Project: Union Square Loft
Architecture: Worrell Yeung
Interior Design: Jean Lin (Colony)
Structural Engineer: Craft Engineering Studio
Design Team: Max Worrell, Jejon Yeung, Yunchao Le
Contractor: Bednarz Construction
Location: New York City, New York, United States
Area: 3000 ft2
Photo Credits: Brooke Holm
Text by Worrell Yeung
We designed this renovation of a historic 3,000-sf loft that occupies the entire floor of a triangular, Renaissance Revival-style building overlooking Union Square. Driven by our ongoing interest in the interplay of fundamental geometries and volumes, we sought to reinvigorate the space with a unique aesthetic through the use of classic materials in a manner that is honest, contemporary, and ambitiously detailed. Maximizing natural light and opening the loft made room for a series of interventions, or volumes, that define spaces and create layers of warmth, texture, and pattern.
Windows throughout were replaced with Landmark-approved, historically accurate double-hung wood apertures that maximize daylight and improve acoustic and weather performance. Inside, window trims were recreated with more modern, streamlined casing that relates to historical detailing but is also new and unexpected. Throughout, stately plaster columns and beams were rehabilitated to their original design and condition.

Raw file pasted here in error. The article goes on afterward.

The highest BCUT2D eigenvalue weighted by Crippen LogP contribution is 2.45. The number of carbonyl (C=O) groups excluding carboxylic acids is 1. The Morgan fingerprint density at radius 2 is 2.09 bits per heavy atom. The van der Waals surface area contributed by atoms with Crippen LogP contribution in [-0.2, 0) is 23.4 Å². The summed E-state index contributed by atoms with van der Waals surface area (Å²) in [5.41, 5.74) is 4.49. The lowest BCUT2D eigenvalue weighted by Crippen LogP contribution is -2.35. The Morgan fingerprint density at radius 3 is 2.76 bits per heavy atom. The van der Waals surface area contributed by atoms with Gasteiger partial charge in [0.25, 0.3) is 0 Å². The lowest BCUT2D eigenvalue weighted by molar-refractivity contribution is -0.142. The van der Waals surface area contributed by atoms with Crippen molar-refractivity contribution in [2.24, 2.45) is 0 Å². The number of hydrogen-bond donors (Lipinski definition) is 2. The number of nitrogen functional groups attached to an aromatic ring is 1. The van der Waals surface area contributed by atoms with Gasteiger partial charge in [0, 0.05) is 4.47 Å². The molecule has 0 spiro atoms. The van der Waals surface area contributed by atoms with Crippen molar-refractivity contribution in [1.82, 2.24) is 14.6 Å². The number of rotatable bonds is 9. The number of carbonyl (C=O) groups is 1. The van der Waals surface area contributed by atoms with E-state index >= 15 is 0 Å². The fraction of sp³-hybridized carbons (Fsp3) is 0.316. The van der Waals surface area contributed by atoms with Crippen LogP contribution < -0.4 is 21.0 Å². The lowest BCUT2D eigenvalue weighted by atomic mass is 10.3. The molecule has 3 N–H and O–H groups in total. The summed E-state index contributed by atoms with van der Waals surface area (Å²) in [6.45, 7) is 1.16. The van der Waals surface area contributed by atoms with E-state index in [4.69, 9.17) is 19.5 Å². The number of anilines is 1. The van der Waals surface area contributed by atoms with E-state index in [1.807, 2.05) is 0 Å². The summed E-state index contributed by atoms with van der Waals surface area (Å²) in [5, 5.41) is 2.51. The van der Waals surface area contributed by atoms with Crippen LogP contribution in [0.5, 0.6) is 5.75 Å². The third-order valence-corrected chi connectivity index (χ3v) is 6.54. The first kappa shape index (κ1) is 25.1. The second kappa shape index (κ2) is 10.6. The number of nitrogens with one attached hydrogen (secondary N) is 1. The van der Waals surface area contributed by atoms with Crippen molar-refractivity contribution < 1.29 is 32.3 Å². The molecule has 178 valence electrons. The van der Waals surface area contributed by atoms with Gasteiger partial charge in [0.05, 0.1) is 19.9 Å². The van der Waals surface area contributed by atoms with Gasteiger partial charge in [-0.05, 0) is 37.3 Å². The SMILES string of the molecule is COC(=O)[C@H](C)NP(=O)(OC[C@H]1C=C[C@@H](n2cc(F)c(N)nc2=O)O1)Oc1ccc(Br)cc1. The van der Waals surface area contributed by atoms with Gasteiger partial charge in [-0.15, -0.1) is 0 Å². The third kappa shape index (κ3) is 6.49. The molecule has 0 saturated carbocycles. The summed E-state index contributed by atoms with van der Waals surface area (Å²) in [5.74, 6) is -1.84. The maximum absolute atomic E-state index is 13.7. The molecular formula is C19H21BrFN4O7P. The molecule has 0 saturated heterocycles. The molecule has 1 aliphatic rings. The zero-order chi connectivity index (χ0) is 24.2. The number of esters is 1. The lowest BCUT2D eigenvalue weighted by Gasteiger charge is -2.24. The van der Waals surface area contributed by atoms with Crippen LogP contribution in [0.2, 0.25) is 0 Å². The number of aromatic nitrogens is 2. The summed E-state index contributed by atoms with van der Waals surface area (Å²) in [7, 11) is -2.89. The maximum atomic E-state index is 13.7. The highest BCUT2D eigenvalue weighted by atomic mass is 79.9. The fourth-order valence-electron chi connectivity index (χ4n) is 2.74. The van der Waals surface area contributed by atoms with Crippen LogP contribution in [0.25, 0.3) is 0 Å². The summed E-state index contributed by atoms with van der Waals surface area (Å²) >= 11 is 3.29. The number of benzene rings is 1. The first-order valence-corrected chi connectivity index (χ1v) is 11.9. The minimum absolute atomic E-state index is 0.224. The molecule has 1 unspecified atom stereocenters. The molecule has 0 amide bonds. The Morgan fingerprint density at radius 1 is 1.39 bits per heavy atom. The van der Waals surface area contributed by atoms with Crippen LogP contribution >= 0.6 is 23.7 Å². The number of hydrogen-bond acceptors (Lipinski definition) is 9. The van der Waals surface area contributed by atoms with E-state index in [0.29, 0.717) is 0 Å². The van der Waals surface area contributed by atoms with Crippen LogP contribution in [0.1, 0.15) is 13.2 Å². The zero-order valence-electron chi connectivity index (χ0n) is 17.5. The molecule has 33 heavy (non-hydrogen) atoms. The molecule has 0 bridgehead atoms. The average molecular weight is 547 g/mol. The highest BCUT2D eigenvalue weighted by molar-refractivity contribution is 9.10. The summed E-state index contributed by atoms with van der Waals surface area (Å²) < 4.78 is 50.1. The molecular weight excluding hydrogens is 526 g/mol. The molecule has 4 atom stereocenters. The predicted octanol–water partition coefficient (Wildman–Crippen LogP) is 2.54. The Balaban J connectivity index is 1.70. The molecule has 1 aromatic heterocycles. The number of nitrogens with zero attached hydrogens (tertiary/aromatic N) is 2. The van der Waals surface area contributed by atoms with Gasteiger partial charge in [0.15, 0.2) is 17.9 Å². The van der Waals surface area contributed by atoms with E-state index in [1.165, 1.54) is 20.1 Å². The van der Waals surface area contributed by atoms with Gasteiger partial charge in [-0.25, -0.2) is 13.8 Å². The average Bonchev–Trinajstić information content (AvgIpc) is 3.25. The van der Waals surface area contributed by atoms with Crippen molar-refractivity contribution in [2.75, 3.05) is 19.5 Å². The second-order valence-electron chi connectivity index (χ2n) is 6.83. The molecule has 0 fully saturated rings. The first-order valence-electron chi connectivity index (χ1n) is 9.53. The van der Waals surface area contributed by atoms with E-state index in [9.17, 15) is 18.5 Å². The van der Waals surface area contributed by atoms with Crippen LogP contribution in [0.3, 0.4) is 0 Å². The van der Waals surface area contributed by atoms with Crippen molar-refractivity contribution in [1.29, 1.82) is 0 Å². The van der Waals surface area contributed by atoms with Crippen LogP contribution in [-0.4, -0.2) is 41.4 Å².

Upon entry, a custom metal screen/bookcase whose form draws from surrounding street geometries, while a curved soffit introduces the use of circular elements to punctuate the plan. Wide-plank white oak floorboards run perpendicular to the street and provide a uniform base that connects different zones and create subtle shifts and angles in elements to nod to the importance of the city grid and the dynamic disruption of Broadway.
The entryway leads directly to the home’s interconnected living area, which combines the den, recital area, living and dining space, and kitchen. The den is envisioned as a home work space that can be acoustically closed off with sliding metal-and-glass doors that pocket behind the entryway bookshelf. Materially, this area is distinguished from the rest of common space by dark-stained ash casework and a low-slung marble hearth and bench.
Adjacent to the den, the grand piano serves as a focal point, and is flanked by the home’s tall windows and distinguished by a geometric gray marble kitchen island. Behind, a matching marble countertop and backsplash join dark-stained white oak panels and metal cabinets, completing the kitchen.
The powder room and primary bathroom each contain a cylindrical architectural volume that mirrors the loft’s large, original columns. The powder room’s curved door opens onto an elemental, freestanding white sink surrounded by sage ceramic tiles and a single slab, forest green marble floor. Similarly, in the primary bathroom, a circular shower is clad in white ceramic tiles and paired with a marble bench and floor.
The main bedroom is defined by two separate volumes: one crafted from hand-troweled plaster, and the other from paneled white oak that offers privacy and separation from the connected bathroom. The second bedroom serves a triple function as a guest suite, office, and rehearsal space for the homeowner, with three large doors that close to acoustically separate the room from the other areas.